- Year Published: 1918
- Language: English
- Country of Origin: United States of America
- Source: Baum, L. F. (1918). The Tin Woodman of Oz. J. R. Neill (Ed.).
- Flesch–Kincaid Level: 7.0
- Word Count: 1,554
Baum, L. (1918). Chapter 9: “The Quarrelsome Dragons”. The Tin Woodman of Oz (Lit2Go Edition). Retrieved May 16, 2021, from
Baum, L. Frank. "Chapter 9: “The Quarrelsome Dragons”." The Tin Woodman of Oz. Lit2Go Edition. 1918. Web. <>. May 16, 2021.
L. Frank Baum, "Chapter 9: “The Quarrelsome Dragons”," The Tin Woodman of Oz, Lit2Go Edition, (1918), accessed May 16, 2021,.
The Green Monkey sank gently into the earth for a little way and then tumbled swiftly through space, landing on a rocky floor with a thump that astonished him. Then he sat up, found that no bones were broken, and gazed around him.
He seemed to be in a big underground cave, which was dimly lighted by dozens of big round discs that looked like moons. They were not moons, however, as Woot discovered when he had examined the place more carefully. They were eyes. The eyes were in the heads of enormous beasts whose bodies trailed far behind them. Each beast was bigger than an elephant, and three times as long, and there were a dozen or more of the creatures scattered here and there about the cavern. On their bodies were big scales, as round as pie-plates, which were beautifully tinted in shades of green, purple and orange. On the ends of their long tails were clusters of jewels. Around the great, moon-like eyes were circles of diamonds which sparkled in the subdued light that glowed from the eyes.
Woot saw that the creatures had wide mouths and rows of terrible teeth and, from tales he had heard of such beings, he knew he had fallen into a cavern inhabited by the great Dragons that had been driven from the surface of the earth and were only allowed to come out once in a hundred years to search for food. Of course he had never seen Dragons before, yet there was no mistaking them, for they were unlike any other living creatures.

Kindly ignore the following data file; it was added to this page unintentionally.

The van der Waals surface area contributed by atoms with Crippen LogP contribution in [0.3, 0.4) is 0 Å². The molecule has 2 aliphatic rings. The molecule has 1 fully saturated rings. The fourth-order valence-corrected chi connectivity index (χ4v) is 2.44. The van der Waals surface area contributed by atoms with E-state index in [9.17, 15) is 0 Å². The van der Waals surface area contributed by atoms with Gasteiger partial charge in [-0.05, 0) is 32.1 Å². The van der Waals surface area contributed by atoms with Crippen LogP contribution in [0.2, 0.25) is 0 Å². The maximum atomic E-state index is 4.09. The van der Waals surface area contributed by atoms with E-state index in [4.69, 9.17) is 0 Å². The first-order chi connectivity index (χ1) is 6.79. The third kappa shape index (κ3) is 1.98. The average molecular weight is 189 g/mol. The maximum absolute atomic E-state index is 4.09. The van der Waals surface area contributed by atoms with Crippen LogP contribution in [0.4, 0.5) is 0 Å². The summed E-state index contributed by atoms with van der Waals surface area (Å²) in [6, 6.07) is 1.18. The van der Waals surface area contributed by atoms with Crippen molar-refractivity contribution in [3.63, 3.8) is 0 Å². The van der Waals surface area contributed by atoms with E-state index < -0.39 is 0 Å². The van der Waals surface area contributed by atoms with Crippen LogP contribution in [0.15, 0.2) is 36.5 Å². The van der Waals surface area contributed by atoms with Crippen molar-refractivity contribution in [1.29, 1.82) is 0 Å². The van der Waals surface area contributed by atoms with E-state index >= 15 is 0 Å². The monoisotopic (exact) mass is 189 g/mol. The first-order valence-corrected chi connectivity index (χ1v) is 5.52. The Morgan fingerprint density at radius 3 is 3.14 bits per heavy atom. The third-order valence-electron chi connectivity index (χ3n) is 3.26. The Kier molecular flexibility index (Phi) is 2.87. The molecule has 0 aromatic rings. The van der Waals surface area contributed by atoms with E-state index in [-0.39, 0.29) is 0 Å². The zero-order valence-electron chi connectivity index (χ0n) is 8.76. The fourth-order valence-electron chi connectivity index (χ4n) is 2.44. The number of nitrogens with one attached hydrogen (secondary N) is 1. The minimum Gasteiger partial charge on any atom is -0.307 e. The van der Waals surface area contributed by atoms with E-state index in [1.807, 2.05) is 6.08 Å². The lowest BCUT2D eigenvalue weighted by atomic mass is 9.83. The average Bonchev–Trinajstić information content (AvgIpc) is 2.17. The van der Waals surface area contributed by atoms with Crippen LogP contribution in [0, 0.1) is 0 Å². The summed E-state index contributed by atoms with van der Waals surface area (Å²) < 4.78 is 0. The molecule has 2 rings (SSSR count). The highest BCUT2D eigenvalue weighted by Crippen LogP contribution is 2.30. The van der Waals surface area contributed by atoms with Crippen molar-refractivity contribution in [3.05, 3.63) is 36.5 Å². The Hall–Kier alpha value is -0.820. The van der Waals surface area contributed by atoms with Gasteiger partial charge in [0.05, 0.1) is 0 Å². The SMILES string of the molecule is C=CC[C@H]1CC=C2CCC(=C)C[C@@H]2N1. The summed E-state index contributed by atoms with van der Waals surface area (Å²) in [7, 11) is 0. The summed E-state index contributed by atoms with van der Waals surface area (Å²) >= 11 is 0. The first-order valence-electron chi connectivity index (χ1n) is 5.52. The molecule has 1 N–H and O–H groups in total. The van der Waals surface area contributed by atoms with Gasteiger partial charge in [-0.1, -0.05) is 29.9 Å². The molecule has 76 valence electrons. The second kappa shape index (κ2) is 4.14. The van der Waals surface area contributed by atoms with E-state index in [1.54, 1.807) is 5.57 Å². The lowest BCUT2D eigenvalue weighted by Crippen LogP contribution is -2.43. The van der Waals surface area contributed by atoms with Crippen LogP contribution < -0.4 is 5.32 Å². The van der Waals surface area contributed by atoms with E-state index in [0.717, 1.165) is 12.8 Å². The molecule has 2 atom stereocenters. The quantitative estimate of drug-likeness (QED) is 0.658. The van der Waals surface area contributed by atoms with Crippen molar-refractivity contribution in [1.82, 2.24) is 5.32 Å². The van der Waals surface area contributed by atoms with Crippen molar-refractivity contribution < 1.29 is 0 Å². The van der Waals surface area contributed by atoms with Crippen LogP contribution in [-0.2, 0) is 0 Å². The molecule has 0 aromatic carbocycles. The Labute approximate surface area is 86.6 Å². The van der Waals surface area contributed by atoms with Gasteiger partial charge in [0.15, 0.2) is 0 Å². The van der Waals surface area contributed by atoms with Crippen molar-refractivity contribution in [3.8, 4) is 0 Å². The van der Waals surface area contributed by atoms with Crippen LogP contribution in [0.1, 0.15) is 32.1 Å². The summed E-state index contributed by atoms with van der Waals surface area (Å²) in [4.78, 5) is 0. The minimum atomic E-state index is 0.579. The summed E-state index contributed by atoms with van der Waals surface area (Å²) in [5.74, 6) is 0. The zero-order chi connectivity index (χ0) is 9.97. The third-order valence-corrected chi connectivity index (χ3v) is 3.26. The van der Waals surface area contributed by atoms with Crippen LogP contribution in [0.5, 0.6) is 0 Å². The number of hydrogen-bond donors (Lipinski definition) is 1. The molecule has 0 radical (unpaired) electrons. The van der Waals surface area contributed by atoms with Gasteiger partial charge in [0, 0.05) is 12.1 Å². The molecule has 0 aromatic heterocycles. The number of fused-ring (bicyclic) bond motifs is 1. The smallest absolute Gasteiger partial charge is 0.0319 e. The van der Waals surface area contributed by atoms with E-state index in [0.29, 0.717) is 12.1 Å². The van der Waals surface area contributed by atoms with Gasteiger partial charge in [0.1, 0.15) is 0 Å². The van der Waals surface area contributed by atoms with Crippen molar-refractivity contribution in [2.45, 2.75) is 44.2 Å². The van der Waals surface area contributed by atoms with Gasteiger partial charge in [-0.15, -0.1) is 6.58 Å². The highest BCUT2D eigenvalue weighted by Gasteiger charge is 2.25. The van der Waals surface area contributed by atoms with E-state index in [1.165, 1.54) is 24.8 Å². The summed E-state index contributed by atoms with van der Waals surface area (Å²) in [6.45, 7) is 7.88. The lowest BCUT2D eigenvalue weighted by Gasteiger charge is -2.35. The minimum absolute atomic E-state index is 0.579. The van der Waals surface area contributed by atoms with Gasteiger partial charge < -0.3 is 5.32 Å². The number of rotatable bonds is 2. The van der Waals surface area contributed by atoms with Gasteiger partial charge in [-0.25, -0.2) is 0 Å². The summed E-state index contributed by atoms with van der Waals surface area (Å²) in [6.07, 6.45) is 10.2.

Woot sat upon the floor where he had fallen, staring around, and the owners of the big eyes returned his look, silently and motionless. Finally one of the Dragons which was farthest away from him asked, in a deep, grave voice:
“What was that?”
And the greatest Dragon of all, who was just in front of the Green Monkey, answered in a still deeper voice:
“It is some foolish animal from Outside.”
“Is it good to eat?” inquired a smaller Dragon beside the great one. “I’m hungry.”
“Hungry!” exclaimed all the Dragons, in a reproachful chorus; and then the great one said chidingly: “Tut-tut, my son! You’ve no reason to be hungry at this time.”
“Why not?” asked the little Dragon. “I haven’t eaten anything in eleven years.”